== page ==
Whole Project Award
The M4 Motorway is a strategically important trunk road providing an east-west link across South Wales. In a broader context, it provides a link with London and the South of England. The section of M4 between Castleton (J29) and Coryton (J32) to the north of Cardiff was originally constructed in the late 1970s. With traffic flows increasing year on year and exceeding predicted flows, this section of motorway has experienced significant congestion and delays, especially at peak times.
The project involved the on-line widening of 13.5km of dual 2-lane motorway between Junctions 29 and 32 by provision of an additional lane in each direction. It was procured through Early Contractor Involvement (ECI) with Partnering philosophy – the first application of this method on a motorway project in Wales.
The design consisted of a combination of symmetrical and asymmetrical widening. Key factors in determining the new horizontal alignment included the need to retain existing overbridges carrying local roads, and the proximity of nearby properties.
In addition, six existing underbridges were widened to maintain the local highway network and accesses. Widening the north side of a river underbridge presented a challenge because of time constraints related to working in the river. An innovative high-level corbel solution was developed which avoided in-river working.
A key objective was to retain, where possible, existing planting and the rural nature of the motorway. To achieve this, extensive use was made of a technique known as soil nailing. This involves the use of steel rods (nails) and mesh to allow steep-angled excavations at the toe of existing cuttings, to provide the additional space required for the widening whilst retaining existing planting at higher levels.
Sustainable Drainage Systems (SuDS) were incorporated in the works, including the provision of ten new attenuation ponds to reduce flows into local watercourses from the widened sections of motorway to the equivalent of greenfield run-off rates. Penstock inlets and outlets were introduced to allow containment of potentially harmful spillages from motoring accidents. During construction, these ponds acted as temporary settlement lagoons to retain any silt from the earthworks and to provide a source of water for dust control.
The M4 corridor traverses through the lower slopes of steeply rising pasture and woodland north of Cardiff. Residential and business development has encroached towards the motorway from the south.
Steepening the lower positions of existing cuttings served to retain substantial lengths of roadside planting and reduced the volume of excavated material to be moved. These steepened slopes were then hydro-seeded using a special mix of grass and wildflowers to maintain the rural setting. Over 100,000 new native trees and shrubs of local provenance were planted to recreate the wooded character of the motorway corridor.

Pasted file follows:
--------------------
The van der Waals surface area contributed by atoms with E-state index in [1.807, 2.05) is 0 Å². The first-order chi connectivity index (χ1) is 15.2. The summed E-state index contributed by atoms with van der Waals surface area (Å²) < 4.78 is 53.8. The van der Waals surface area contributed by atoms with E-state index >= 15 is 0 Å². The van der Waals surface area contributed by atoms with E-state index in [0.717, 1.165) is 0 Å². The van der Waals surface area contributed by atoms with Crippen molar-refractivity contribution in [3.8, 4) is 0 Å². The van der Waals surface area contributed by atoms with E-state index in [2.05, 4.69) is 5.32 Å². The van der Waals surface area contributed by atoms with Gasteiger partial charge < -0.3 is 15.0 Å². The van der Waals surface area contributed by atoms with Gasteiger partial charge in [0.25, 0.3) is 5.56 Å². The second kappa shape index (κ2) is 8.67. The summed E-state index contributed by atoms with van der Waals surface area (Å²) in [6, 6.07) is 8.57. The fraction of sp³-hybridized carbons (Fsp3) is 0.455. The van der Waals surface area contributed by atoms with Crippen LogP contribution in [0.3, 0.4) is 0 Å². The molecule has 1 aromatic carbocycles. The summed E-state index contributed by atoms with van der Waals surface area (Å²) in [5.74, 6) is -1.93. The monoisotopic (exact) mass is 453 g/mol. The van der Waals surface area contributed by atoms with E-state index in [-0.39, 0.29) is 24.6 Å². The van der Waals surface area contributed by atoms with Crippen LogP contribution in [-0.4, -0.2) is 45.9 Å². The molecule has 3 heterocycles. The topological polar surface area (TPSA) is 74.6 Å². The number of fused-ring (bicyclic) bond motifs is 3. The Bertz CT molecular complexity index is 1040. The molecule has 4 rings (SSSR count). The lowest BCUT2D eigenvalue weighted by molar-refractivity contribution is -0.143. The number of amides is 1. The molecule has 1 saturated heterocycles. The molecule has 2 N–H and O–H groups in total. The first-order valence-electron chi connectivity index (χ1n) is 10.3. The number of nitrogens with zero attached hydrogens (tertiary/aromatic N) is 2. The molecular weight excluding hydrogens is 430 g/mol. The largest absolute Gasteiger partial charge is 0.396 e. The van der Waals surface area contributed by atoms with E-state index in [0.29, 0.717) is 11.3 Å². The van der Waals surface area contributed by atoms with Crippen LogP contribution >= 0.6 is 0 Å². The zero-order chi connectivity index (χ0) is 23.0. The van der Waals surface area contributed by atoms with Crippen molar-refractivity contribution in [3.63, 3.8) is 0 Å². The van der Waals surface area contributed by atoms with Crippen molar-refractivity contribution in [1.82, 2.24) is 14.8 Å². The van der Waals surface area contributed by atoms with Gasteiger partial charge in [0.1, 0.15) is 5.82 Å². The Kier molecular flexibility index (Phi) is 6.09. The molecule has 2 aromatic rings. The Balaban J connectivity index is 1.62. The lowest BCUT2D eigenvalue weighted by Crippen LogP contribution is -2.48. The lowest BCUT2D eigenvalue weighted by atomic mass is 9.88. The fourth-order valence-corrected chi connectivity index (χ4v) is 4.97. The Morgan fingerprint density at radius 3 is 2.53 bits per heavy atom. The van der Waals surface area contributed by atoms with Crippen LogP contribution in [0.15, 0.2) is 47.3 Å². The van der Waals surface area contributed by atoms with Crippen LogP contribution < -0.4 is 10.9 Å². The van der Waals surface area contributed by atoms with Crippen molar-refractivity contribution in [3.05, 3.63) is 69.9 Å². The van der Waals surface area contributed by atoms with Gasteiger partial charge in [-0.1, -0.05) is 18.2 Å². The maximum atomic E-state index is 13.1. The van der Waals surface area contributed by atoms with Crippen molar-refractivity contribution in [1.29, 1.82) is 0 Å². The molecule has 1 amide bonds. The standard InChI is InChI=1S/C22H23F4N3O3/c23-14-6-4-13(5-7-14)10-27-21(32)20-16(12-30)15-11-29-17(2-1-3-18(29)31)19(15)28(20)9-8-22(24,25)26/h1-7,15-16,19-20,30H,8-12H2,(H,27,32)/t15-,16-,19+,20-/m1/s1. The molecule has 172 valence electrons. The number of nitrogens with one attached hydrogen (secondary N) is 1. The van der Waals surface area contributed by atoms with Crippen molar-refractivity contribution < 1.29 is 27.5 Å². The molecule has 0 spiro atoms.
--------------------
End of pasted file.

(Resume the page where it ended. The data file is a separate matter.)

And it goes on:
Ecology and protected species
Early surveys showed that the existing motorway plantations and verges were occupied by a number of European and UK protected species, including dormouse, badger, reptiles, bats and otter. Protected species licences were obtained from Welsh Assembly Government and in consultation with the Countryside Council for Wales.
- Dormouse – A scheme to protect these during construction and to provide replacement habitat was implemented.
- Bats – Five species of bats exist on both sides of the motorway and were crossing using a number of bridges and underpasses. Pipistrelles were the most common species. Sensitive design ensured that no roosts or flightlines were adversely affected.
- Reptiles – Slow worm, grass snake and common lizard were found to be using habitat beside the motorway. A programme of capture and relocation had to be completed before construction could commence.
- Otter – Otters were known to be present and using the area’s many watercourses. Riverbanks were protected from damage by the works and, to encourage the spread of otters, a mammal underpass was constructed through an embankment.
- Badger – Badgers were found to be using the motorway land for foraging. Several setts were found within embankment and cutting slopes, with one main sett relocated nearby. Badger-proof fencing was erected to stop future access onto the motorway
Noise and visual impact
In locations were housing had been built close to the motorway, noise barriers were erected and low-noise surfacing used throughout the scheme. Where possible, the retention of existing planting, supplemented by new planting will provide visual screening of the widened motorway.